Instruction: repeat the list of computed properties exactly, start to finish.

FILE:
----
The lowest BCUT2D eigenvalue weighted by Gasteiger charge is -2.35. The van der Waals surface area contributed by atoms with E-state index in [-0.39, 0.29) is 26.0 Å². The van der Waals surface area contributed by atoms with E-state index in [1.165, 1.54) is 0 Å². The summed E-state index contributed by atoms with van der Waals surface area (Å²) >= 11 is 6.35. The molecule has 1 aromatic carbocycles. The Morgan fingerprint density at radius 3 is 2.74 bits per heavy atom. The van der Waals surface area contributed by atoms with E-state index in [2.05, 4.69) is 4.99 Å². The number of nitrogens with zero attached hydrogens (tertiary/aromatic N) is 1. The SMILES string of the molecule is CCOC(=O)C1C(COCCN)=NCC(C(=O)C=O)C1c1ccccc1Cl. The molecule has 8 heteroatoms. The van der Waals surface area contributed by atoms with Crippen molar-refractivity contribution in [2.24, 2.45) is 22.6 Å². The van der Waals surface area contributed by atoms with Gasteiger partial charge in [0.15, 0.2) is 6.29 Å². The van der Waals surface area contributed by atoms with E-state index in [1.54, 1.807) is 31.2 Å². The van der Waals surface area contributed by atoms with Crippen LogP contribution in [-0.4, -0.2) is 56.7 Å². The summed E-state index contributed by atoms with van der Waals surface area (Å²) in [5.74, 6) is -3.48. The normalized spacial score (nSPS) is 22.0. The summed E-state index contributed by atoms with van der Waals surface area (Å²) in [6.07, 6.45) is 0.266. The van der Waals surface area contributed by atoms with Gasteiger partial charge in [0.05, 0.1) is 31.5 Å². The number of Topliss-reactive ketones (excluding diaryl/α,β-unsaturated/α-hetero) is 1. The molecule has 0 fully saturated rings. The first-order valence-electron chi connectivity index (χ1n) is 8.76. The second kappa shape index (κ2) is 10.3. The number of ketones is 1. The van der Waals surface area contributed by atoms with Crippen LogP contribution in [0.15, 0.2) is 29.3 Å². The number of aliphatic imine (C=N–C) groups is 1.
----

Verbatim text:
The lowest BCUT2D eigenvalue weighted by Gasteiger charge is -2.35. The van der Waals surface area contributed by atoms with E-state index in [-0.39, 0.29) is 26.0 Å². The van der Waals surface area contributed by atoms with E-state index in [1.165, 1.54) is 0 Å². The summed E-state index contributed by atoms with van der Waals surface area (Å²) >= 11 is 6.35. The molecule has 1 aromatic carbocycles. The Morgan fingerprint density at radius 3 is 2.74 bits per heavy atom. The van der Waals surface area contributed by atoms with E-state index in [2.05, 4.69) is 4.99 Å². The number of nitrogens with zero attached hydrogens (tertiary/aromatic N) is 1. The SMILES string of the molecule is CCOC(=O)C1C(COCCN)=NCC(C(=O)C=O)C1c1ccccc1Cl. The molecule has 8 heteroatoms. The van der Waals surface area contributed by atoms with Crippen molar-refractivity contribution in [2.24, 2.45) is 22.6 Å². The van der Waals surface area contributed by atoms with Gasteiger partial charge in [0.15, 0.2) is 6.29 Å². The van der Waals surface area contributed by atoms with E-state index in [1.54, 1.807) is 31.2 Å². The van der Waals surface area contributed by atoms with Crippen LogP contribution in [-0.4, -0.2) is 56.7 Å². The summed E-state index contributed by atoms with van der Waals surface area (Å²) in [5.74, 6) is -3.48. The normalized spacial score (nSPS) is 22.0. The summed E-state index contributed by atoms with van der Waals surface area (Å²) in [6.07, 6.45) is 0.266. The van der Waals surface area contributed by atoms with Gasteiger partial charge in [0.05, 0.1) is 31.5 Å². The number of Topliss-reactive ketones (excluding diaryl/α,β-unsaturated/α-hetero) is 1. The molecule has 0 fully saturated rings. The first-order valence-electron chi connectivity index (χ1n) is 8.76. The second kappa shape index (κ2) is 10.3. The number of ketones is 1. The van der Waals surface area contributed by atoms with Crippen LogP contribution in [0.15, 0.2) is 29.3 Å². The number of aliphatic imine (C=N–C) groups is 1.